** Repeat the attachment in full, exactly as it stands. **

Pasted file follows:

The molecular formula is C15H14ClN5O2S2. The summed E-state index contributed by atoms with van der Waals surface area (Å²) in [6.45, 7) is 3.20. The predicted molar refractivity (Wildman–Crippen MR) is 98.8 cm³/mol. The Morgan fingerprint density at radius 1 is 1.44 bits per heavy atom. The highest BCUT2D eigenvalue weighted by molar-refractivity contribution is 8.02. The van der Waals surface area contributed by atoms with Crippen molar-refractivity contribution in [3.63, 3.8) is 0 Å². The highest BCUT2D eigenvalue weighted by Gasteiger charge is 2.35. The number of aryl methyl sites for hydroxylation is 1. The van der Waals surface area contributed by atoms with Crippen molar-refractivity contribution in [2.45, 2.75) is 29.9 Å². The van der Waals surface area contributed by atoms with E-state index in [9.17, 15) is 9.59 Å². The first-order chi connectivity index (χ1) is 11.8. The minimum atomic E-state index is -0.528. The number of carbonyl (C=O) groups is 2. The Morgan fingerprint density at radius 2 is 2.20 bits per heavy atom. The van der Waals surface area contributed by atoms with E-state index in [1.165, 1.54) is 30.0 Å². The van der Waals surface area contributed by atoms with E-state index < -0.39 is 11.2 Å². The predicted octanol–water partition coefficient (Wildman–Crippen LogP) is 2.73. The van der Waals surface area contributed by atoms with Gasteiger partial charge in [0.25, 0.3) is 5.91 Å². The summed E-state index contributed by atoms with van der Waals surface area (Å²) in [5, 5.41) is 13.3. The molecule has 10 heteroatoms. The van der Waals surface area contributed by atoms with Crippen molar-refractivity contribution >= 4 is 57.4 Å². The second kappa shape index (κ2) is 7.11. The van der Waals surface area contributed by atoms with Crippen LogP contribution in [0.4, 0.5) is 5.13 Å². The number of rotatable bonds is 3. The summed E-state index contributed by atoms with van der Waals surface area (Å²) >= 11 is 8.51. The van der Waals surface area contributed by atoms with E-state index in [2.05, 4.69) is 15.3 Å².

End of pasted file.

The molecular formula is C15H14ClN5O2S2. The summed E-state index contributed by atoms with van der Waals surface area (Å²) in [6.45, 7) is 3.20. The predicted molar refractivity (Wildman–Crippen MR) is 98.8 cm³/mol. The Morgan fingerprint density at radius 1 is 1.44 bits per heavy atom. The highest BCUT2D eigenvalue weighted by molar-refractivity contribution is 8.02. The van der Waals surface area contributed by atoms with Crippen molar-refractivity contribution in [3.63, 3.8) is 0 Å². The highest BCUT2D eigenvalue weighted by Gasteiger charge is 2.35. The number of aryl methyl sites for hydroxylation is 1. The van der Waals surface area contributed by atoms with Crippen molar-refractivity contribution in [2.45, 2.75) is 29.9 Å². The van der Waals surface area contributed by atoms with E-state index in [9.17, 15) is 9.59 Å². The first-order chi connectivity index (χ1) is 11.8. The minimum atomic E-state index is -0.528. The number of carbonyl (C=O) groups is 2. The Morgan fingerprint density at radius 2 is 2.20 bits per heavy atom. The van der Waals surface area contributed by atoms with E-state index in [1.165, 1.54) is 30.0 Å². The van der Waals surface area contributed by atoms with E-state index < -0.39 is 11.2 Å². The predicted octanol–water partition coefficient (Wildman–Crippen LogP) is 2.73. The van der Waals surface area contributed by atoms with Gasteiger partial charge in [0.25, 0.3) is 5.91 Å². The summed E-state index contributed by atoms with van der Waals surface area (Å²) in [5, 5.41) is 13.3. The molecule has 10 heteroatoms. The van der Waals surface area contributed by atoms with Crippen molar-refractivity contribution >= 4 is 57.4 Å². The second kappa shape index (κ2) is 7.11. The van der Waals surface area contributed by atoms with Crippen LogP contribution in [0.4, 0.5) is 5.13 Å². The number of rotatable bonds is 3. The summed E-state index contributed by atoms with van der Waals surface area (Å²) >= 11 is 8.51. The van der Waals surface area contributed by atoms with E-state index in [2.05, 4.69) is 15.3 Å².